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Old 08-09-2011, 06:23 AM   #1
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shocking doorknob


I was recently shocked when touching the doorknob to an exterior door in a foyer. I noticed it for the first time after living one year in a 1930s house with original everything. At the time I was barefoot on dry concrete. I took a voltage meter and measured about 60 volts.

Examination of the situation revealed that the latch was in contact with metal wall paneling, over which there is a raceway running on top. The other day the circuit breaker finally tripped and am now in sleuthing mode. The circuit is on the same as ceiling fans I had installed, so have disassembeled those to recheck the connections.

What is the best way to address this problem? The breaker stays tripped.
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Old 08-09-2011, 06:52 AM   #2
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shocking doorknob


You have a dead short----Use a meter to see what hot wire is now grounded-----

An electrician will be along shortly to explain.-----Mike----

Also see if any outlets are installed into that metal wall covering---outlet screw might be in contact with the sheeting.
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Old 08-09-2011, 08:16 AM   #3
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shocking doorknob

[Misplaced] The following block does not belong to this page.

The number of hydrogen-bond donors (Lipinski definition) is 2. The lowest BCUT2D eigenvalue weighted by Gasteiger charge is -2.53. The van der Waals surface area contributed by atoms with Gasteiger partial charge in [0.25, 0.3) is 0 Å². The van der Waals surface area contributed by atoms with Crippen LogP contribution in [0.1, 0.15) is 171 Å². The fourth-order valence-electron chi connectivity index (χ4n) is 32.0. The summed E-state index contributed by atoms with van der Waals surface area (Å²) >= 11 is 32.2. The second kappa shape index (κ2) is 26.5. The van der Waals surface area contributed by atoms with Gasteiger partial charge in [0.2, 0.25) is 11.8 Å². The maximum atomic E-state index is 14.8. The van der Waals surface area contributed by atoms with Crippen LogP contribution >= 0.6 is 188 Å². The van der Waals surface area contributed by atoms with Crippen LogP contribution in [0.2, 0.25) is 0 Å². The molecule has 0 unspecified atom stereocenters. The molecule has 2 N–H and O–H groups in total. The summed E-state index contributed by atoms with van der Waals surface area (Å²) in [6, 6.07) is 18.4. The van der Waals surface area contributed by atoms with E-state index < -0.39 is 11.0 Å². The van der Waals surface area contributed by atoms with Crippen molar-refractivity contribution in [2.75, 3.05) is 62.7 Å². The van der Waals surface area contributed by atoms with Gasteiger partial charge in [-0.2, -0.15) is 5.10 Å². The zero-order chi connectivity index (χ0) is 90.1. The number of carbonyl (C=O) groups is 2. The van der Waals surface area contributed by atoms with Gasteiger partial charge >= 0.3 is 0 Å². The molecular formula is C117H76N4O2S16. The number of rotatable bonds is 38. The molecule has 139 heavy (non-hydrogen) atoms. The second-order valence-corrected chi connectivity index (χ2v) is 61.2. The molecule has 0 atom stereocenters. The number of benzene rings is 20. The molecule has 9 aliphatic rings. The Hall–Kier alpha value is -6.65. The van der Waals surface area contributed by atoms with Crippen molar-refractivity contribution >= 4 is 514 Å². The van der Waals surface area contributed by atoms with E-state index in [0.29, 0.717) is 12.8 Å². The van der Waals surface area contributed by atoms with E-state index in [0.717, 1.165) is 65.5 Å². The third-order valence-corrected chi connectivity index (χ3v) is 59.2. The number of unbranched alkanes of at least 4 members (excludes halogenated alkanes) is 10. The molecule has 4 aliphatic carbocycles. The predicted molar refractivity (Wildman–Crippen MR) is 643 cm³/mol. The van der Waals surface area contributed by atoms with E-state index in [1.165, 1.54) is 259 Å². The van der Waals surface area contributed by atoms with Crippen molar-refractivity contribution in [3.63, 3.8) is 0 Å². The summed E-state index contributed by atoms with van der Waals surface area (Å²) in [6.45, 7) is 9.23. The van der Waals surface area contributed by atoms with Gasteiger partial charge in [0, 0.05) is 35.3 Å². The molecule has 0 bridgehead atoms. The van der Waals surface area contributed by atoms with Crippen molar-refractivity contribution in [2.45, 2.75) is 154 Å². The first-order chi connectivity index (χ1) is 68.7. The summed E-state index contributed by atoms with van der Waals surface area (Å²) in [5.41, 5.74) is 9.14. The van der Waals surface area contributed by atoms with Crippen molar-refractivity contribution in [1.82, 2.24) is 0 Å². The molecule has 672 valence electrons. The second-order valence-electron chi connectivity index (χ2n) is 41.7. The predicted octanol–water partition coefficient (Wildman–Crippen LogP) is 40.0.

put the meter to read OHMS or audible for a short .......touch the knob and each wire in the fan connection box all disconnected wires... you should narrow it down to which wire is shorted to the door...what your looking for is what you see when you put the leads together or even a bounce on the screen...if you have the 115V feed isolated up in the ceiling put the breaker back on and check it for 115V and see if it holds or trips again..
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Old 08-09-2011, 11:47 AM   #4
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shocking doorknob


I know you mention metal wall paneling I think a very good possiblty a nail may hit the conductors or cable that can cause a short.

To determed what conductor is causing a short you will need a DVM and set it on OHMS scale Warning make sure there is no voltage is present when you do this otherwise it may damage your DVM on ohms scale.

To find which one you will have to read black and green or bare conductor to see if that did make a hard swing over near zero or show near zero on display counter on DVM do the same with white to bare and black to white to see which one { I am pretty sure it is black for sure but check it out and see which side it causing }

There were couple goodies I did found before that casue simauir situation which someone did use the door casing as thruway for the cable that took me just couple minuites to find it. { a nail did part of it and flying splices were a final deal with that circuit }

But to pin point excat spot is not super easy but it can be done to find it first try to unscrew the screw do one a time to see if that reading did disappair if did not disappair then it may be a nail that cause the issue.

if more than one nail hit then I will suggest that you run a new cable to get around with it.

Merci,
Marc
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Old 08-09-2011, 08:21 PM   #5
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shocking doorknob


Ok, there's a circuit made with neutral on ground or the metal square outlet box that is physically in contact with the MC flexible metal cable serving as 'ground'. This eventually makes contact with the service panel, and if I'm not mistaken, the neutral bus.

What next? I'll look around some for a correct answer. Suggestions welcome and thanks to those who already helped.

Kurt
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